I could apologize (again) for going so long between posts, but instead I’ll simply thank you for sticking with me through thick and thin. And I trust you will be glad to know I’ve been hard at work finishing my current novel, entitled The Persuasion of Miss Jane Austen. It’s a Persuasion tie-in with Jane Austen herself as the heroine telling her own story of lost love and second (and maybe third!) chances, which, according to my theory, she pays homage to in her final novel. (see Work-In-Progress)
So, I typed those last two words a couple of days ago, and it felt great. I have enjoyed every minute spent writing this book, but it was gratifying to finally get to the end. Progress had been slow, due to other demands on my time, and there’s always that nagging worry that the story won’t come together in the end. It’s a real danger since I don’t plot the entire book out in advance. Things turned out well, however. Now, there will be a couple months’ worth of rewrites and editing, which I won’t mind. I’m not quite ready to let go of this one yet.
Anyway, I announced the book’s completion by sharing the above photo on Facebook. At the same time, I somewhat inadvertently shared the final line of the book as well. In case you can’t make it out, it says:
Without another word, I lay aside my work and allow Philippe to lead me inside through the cinnamon-colored velvet curtains.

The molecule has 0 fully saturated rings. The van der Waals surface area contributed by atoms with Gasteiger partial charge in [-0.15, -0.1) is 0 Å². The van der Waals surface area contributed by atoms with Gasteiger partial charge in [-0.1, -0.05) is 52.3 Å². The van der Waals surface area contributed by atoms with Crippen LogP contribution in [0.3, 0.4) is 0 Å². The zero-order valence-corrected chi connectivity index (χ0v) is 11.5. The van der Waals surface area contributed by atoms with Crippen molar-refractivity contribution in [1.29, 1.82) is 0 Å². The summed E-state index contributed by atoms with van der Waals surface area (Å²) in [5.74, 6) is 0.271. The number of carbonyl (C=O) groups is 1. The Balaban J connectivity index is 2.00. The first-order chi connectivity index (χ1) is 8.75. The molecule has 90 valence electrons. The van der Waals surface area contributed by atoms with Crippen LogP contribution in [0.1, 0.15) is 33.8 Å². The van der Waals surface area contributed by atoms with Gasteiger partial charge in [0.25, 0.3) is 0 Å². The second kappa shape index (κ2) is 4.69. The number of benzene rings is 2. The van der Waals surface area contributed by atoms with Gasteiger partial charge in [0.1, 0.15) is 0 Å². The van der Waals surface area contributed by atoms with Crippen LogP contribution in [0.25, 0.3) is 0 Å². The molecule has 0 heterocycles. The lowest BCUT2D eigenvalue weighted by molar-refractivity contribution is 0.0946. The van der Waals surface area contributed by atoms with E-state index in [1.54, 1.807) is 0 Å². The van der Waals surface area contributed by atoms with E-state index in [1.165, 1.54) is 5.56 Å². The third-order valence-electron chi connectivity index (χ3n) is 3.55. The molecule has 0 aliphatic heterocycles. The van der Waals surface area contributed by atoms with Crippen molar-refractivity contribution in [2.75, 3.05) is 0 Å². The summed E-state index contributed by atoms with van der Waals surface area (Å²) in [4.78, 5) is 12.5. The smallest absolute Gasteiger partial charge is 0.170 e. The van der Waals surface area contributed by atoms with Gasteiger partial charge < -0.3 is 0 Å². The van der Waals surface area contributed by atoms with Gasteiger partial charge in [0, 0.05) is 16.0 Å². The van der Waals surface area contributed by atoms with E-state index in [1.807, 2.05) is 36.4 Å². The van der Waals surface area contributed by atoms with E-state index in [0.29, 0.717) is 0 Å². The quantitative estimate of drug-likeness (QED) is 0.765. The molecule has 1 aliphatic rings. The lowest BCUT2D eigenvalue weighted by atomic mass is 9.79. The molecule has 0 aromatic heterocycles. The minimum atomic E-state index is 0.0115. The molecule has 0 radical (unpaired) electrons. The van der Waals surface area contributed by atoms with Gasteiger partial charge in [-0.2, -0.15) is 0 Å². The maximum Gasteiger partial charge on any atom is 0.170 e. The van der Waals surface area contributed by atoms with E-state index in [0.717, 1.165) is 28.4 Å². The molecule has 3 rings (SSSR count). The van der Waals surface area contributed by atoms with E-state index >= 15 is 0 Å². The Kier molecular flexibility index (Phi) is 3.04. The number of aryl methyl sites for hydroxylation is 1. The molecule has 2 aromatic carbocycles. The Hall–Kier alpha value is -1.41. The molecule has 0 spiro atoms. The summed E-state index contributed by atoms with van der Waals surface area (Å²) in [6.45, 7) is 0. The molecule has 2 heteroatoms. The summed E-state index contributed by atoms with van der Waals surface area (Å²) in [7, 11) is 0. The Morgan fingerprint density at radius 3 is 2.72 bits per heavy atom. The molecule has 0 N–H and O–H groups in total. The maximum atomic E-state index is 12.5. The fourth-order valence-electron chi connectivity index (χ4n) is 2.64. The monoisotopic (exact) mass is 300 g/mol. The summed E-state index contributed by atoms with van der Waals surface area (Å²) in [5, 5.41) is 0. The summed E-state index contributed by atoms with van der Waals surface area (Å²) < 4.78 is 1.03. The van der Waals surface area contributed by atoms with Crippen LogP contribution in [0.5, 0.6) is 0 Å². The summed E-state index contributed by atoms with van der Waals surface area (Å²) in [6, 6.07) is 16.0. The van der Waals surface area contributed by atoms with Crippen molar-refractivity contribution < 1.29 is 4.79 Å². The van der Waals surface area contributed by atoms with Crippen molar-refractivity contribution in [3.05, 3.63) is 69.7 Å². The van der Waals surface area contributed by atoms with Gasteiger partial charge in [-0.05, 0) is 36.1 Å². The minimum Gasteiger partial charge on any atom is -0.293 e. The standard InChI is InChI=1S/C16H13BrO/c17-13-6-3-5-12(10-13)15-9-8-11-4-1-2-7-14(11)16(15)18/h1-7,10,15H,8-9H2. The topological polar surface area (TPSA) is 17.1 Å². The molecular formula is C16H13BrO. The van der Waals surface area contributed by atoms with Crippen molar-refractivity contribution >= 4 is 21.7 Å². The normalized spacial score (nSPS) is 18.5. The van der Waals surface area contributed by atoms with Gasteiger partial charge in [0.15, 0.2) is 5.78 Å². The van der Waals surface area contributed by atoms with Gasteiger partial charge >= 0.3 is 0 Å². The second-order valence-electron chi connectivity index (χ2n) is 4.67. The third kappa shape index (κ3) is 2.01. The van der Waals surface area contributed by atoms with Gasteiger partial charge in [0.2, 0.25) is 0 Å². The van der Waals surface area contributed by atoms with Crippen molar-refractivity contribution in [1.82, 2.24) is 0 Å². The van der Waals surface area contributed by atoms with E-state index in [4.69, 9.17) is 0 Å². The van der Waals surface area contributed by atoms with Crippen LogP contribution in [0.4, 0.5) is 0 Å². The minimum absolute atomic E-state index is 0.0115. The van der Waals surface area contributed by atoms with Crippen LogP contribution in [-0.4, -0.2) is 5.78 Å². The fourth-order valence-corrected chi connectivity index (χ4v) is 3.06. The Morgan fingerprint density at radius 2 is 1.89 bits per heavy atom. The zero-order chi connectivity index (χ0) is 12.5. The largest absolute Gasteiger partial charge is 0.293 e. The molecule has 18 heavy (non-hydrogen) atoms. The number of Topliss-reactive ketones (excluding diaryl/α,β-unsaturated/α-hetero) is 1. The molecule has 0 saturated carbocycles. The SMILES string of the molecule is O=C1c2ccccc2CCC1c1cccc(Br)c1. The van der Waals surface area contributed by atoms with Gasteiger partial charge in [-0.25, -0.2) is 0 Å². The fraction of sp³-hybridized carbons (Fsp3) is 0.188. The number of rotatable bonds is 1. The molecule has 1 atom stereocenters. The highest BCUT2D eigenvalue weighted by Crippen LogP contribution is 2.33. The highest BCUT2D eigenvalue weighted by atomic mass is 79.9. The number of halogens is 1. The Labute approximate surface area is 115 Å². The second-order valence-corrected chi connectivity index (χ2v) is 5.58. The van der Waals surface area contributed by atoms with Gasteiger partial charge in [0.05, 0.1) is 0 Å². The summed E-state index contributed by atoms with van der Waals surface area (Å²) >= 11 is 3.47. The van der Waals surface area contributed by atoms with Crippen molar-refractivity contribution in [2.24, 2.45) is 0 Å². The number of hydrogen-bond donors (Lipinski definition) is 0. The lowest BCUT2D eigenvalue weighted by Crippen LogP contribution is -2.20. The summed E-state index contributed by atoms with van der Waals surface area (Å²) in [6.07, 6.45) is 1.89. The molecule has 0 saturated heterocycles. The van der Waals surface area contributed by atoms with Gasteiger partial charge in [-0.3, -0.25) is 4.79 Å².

This drew a few comments, and it got me thinking about last lines in general.
Much is made of first lines of books (“It was the best of times; it was the worst of times.” “Call me Ishmael.” “It is a truth universally acknowledged that a single man in possession of a good fortune must be in want of a wife.”) – how important they are in grabbing the reader’s interest, and so forth. I wrote a post about that sometime back ( Prize First Lines), which includes a fun montage of Jane Austen’s first lines.
But what about final lines, I wondered? That could be interesting. Turns out I already wrote a post about that too, almost four years ago, complete with a quiz to see if you can identify JA’s last lines, which I have cleverly disguised by changing names, etc. to throw you off the scent. It’s good for a giggle. (I got to read it and be entertained all over again – the advantage of a short memory.)
So instead I went looking through my bookshelves to see if I could find any other interesting last lines. Here’s a sampling of the ones I liked best, beginning with one of my own (Of course I like it, or I would have written something else, right?):
He tugged his wife a bit closer; the music of the opening dance began; and with its heady strains, they moved off together as one. – Return to Longbourn, Shannon Winslow
But they value it all at nothing beside the discovery which gives them happiness: that the wise make of their mistakes a ladder, the foolish a grave. – The Hungry Heart, David Graham Phillips
Should we tell her about it? Now what should we do? What would you do if your mother asked you? – The Cat in the Hat, Dr. Seuss
“We could have had such a damned good time together.”… “Yes. Isn’t it pretty to think so?” – The Sun Also Rises, Hemingway
For never was a story of more woe than is of Juliet and her Romeo. – Romeo and Juliet, Shakespeare
Do you think last lines are important? Why or why not? Do you have a personal favorite of your own?
I will leave you with a picture of spring and your Jane Austen quote for the day. It’s taken from one of her lesser works – Lady Susan – and, according to the theme, it’s the last line.
I confess that I can pity only Miss Manwaring, who coming to town and putting herself to an expense in clothes, which impoverished her for two years, on purpose to secure him, was defrauded of her due by a woman ten years older than herself.